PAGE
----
Perspectives on the National Institute for Health and Clinical Excellence's recommendations to use health technologies only in research

Medicine and Health Policy, Management and Evaluation, University of Toronto, Keenan Research Centre of Li Ka Shing Knowledge Institute, St. Michael's Hospital, Toronto, Ontario M5B 1W8, Canada.
International Journal of Technology Assessment in Health Care (Impact Factor: 1.56). 08/2009; 25(3):272-80. DOI: 10.1017/S026646230999002X
Source: PubMed

ABSTRACT The concept of using public funds to pay for healthcare interventions only when provided in the context of ongoing research is receiving increasing attention worldwide. Nevertheless, these decisions are often controversial and implementation can be problematic.
The aim of this study was to investigate the views of United Kingdom stakeholders on the current arrangements for implementing "only in research" (OIR) decisions and to investigate how improvements might be made.Methods: After an internal review of previous OIR decisions issued by the National Institute for Health and Clinical Excellence (NICE), deliberations by NICE's Citizens Council, and an international workshop convened by NICE and the United States Agency for Healthcare Research and Quality, thirteen key stakeholders and experts from academia, industry, government, and the National Health Service (NHS) were interviewed using a semistructured interview guide. Interview transcripts were subjected to a framework-based analysis using computer-assisted qualitative data analysis software.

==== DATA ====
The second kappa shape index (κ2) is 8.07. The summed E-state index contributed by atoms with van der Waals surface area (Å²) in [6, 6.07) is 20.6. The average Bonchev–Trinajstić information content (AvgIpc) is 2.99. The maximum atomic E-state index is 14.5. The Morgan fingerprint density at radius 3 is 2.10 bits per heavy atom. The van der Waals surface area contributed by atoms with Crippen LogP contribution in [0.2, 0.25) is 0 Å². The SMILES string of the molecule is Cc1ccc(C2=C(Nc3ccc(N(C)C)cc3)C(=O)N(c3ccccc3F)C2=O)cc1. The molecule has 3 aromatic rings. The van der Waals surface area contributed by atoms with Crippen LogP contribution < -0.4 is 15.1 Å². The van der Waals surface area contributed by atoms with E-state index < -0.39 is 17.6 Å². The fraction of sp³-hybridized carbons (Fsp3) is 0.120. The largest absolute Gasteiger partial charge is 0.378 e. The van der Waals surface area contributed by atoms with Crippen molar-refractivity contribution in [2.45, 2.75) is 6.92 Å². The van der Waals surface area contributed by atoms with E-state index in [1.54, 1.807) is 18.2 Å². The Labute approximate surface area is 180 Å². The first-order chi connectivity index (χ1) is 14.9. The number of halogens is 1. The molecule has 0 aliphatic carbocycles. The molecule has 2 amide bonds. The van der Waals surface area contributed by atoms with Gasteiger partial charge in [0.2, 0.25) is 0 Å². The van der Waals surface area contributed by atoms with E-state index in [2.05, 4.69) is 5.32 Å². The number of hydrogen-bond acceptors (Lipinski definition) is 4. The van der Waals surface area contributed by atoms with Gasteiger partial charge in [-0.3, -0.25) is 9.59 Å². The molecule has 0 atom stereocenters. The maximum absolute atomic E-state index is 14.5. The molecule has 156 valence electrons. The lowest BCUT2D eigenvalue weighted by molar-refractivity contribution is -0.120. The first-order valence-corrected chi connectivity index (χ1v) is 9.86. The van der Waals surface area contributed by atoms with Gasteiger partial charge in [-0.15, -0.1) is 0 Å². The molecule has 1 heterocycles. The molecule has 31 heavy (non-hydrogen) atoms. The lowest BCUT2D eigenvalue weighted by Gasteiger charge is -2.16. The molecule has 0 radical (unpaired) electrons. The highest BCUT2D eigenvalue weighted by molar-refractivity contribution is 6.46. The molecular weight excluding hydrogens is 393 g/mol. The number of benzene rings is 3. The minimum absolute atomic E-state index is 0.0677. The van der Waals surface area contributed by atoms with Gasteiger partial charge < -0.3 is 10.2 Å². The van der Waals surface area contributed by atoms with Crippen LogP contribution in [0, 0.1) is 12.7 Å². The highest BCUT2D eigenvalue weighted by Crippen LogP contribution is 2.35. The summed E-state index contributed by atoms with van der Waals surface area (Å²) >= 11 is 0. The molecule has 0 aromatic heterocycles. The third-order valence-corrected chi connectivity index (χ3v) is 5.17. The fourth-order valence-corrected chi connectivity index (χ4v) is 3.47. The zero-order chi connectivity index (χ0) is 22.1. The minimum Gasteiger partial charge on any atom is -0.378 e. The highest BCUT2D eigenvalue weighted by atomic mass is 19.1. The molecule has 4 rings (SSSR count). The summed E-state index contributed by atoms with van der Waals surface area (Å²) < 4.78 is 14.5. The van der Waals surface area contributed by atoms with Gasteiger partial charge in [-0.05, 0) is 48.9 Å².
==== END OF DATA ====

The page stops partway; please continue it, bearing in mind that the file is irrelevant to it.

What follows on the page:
All interviewees endorsed the use of the OIR option. There was a high degree of consensus for several suggestions regarding how the use of the OIR option might be improved. For example, there was universal agreement that a formal process should be established to prioritize research needs arising from OIR decisions and that funds for publicly funded research projects should be channeled in a manner that would better motivate healthcare providers to participate in OIR-related research.
The findings of this study suggest several potential modifications of the OIR pathway in the United Kingdom and may also be helpful to health technology assessment agencies in other countries that already use or are considering using an OIR-like option to reduce the uncertainty inherent in health technology assessment.

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Available from: Peter Littlejohns, Aug 14, 2015
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